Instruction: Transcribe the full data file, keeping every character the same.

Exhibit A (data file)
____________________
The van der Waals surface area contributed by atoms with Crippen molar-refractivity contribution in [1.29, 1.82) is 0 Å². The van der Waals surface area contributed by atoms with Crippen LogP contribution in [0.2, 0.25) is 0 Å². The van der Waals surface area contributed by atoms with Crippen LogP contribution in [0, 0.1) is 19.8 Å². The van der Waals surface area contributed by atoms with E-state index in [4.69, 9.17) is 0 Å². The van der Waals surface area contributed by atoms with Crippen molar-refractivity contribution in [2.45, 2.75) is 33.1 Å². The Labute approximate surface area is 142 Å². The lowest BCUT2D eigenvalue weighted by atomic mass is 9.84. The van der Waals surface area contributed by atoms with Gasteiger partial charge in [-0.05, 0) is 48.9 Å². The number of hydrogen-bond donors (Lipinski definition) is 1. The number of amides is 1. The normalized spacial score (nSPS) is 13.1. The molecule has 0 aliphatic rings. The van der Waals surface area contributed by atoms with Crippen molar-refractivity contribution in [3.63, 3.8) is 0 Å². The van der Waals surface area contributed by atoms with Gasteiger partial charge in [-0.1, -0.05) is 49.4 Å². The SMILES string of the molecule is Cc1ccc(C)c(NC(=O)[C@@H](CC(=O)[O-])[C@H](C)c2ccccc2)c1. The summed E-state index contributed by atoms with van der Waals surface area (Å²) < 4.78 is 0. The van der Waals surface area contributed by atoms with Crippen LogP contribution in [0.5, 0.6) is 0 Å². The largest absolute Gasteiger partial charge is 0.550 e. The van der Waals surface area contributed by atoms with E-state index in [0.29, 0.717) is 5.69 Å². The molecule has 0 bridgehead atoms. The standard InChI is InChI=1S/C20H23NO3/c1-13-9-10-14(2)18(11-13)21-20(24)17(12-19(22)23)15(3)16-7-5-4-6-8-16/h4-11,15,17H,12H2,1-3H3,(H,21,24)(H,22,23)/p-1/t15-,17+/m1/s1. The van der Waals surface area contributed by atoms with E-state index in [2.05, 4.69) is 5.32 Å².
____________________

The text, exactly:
The van der Waals surface area contributed by atoms with Crippen molar-refractivity contribution in [1.29, 1.82) is 0 Å². The van der Waals surface area contributed by atoms with Crippen LogP contribution in [0.2, 0.25) is 0 Å². The van der Waals surface area contributed by atoms with Crippen LogP contribution in [0, 0.1) is 19.8 Å². The van der Waals surface area contributed by atoms with E-state index in [4.69, 9.17) is 0 Å². The van der Waals surface area contributed by atoms with Crippen molar-refractivity contribution in [2.45, 2.75) is 33.1 Å². The Labute approximate surface area is 142 Å². The lowest BCUT2D eigenvalue weighted by atomic mass is 9.84. The van der Waals surface area contributed by atoms with Gasteiger partial charge in [-0.05, 0) is 48.9 Å². The number of hydrogen-bond donors (Lipinski definition) is 1. The number of amides is 1. The normalized spacial score (nSPS) is 13.1. The molecule has 0 aliphatic rings. The van der Waals surface area contributed by atoms with Crippen molar-refractivity contribution in [3.63, 3.8) is 0 Å². The van der Waals surface area contributed by atoms with Gasteiger partial charge in [-0.1, -0.05) is 49.4 Å². The SMILES string of the molecule is Cc1ccc(C)c(NC(=O)[C@@H](CC(=O)[O-])[C@H](C)c2ccccc2)c1. The summed E-state index contributed by atoms with van der Waals surface area (Å²) < 4.78 is 0. The van der Waals surface area contributed by atoms with Crippen LogP contribution in [0.5, 0.6) is 0 Å². The largest absolute Gasteiger partial charge is 0.550 e. The van der Waals surface area contributed by atoms with E-state index in [0.29, 0.717) is 5.69 Å². The molecule has 0 bridgehead atoms. The standard InChI is InChI=1S/C20H23NO3/c1-13-9-10-14(2)18(11-13)21-20(24)17(12-19(22)23)15(3)16-7-5-4-6-8-16/h4-11,15,17H,12H2,1-3H3,(H,21,24)(H,22,23)/p-1/t15-,17+/m1/s1. The van der Waals surface area contributed by atoms with E-state index in [2.05, 4.69) is 5.32 Å².